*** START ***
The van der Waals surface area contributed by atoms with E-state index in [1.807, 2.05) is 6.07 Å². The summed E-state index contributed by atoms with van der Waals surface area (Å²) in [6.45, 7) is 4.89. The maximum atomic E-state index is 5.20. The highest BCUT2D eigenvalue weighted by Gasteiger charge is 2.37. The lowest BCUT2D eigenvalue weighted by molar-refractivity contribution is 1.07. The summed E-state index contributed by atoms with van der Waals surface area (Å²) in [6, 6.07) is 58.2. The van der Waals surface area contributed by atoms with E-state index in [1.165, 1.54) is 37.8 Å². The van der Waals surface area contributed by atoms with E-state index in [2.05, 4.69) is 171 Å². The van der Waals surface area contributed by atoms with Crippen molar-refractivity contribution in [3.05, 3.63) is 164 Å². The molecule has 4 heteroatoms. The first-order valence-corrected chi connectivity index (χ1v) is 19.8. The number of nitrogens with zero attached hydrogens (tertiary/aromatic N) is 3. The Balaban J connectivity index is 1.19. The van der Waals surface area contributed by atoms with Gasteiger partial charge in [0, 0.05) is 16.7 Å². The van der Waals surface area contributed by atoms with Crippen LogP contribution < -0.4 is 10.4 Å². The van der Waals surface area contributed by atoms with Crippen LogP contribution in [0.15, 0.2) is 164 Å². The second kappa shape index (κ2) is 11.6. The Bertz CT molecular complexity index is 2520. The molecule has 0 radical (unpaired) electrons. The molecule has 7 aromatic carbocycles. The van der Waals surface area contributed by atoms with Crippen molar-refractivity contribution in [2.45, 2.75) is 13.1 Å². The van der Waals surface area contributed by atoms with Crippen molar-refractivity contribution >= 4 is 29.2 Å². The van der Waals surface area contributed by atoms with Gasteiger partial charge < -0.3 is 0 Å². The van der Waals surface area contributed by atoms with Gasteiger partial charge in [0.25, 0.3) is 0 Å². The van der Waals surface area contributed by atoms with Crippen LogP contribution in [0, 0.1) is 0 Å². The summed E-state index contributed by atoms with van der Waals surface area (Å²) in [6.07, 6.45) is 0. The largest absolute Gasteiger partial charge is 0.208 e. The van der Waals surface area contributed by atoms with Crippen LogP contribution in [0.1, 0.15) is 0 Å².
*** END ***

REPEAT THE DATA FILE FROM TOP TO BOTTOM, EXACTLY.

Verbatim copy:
The van der Waals surface area contributed by atoms with E-state index in [1.807, 2.05) is 6.07 Å². The summed E-state index contributed by atoms with van der Waals surface area (Å²) in [6.45, 7) is 4.89. The maximum atomic E-state index is 5.20. The highest BCUT2D eigenvalue weighted by Gasteiger charge is 2.37. The lowest BCUT2D eigenvalue weighted by molar-refractivity contribution is 1.07. The summed E-state index contributed by atoms with van der Waals surface area (Å²) in [6, 6.07) is 58.2. The van der Waals surface area contributed by atoms with E-state index in [1.165, 1.54) is 37.8 Å². The van der Waals surface area contributed by atoms with E-state index in [2.05, 4.69) is 171 Å². The van der Waals surface area contributed by atoms with Crippen molar-refractivity contribution in [3.05, 3.63) is 164 Å². The molecule has 4 heteroatoms. The first-order valence-corrected chi connectivity index (χ1v) is 19.8. The number of nitrogens with zero attached hydrogens (tertiary/aromatic N) is 3. The Balaban J connectivity index is 1.19. The van der Waals surface area contributed by atoms with Gasteiger partial charge in [0, 0.05) is 16.7 Å². The van der Waals surface area contributed by atoms with Crippen LogP contribution < -0.4 is 10.4 Å². The van der Waals surface area contributed by atoms with Crippen LogP contribution in [0.15, 0.2) is 164 Å². The second kappa shape index (κ2) is 11.6. The Bertz CT molecular complexity index is 2520. The molecule has 0 radical (unpaired) electrons. The molecule has 7 aromatic carbocycles. The van der Waals surface area contributed by atoms with Crippen molar-refractivity contribution in [2.45, 2.75) is 13.1 Å². The van der Waals surface area contributed by atoms with Crippen molar-refractivity contribution >= 4 is 29.2 Å². The van der Waals surface area contributed by atoms with Gasteiger partial charge < -0.3 is 0 Å². The van der Waals surface area contributed by atoms with Gasteiger partial charge in [0.25, 0.3) is 0 Å². The van der Waals surface area contributed by atoms with Crippen LogP contribution in [0, 0.1) is 0 Å². The summed E-state index contributed by atoms with van der Waals surface area (Å²) in [6.07, 6.45) is 0. The largest absolute Gasteiger partial charge is 0.208 e. The van der Waals surface area contributed by atoms with Crippen LogP contribution in [0.1, 0.15) is 0 Å².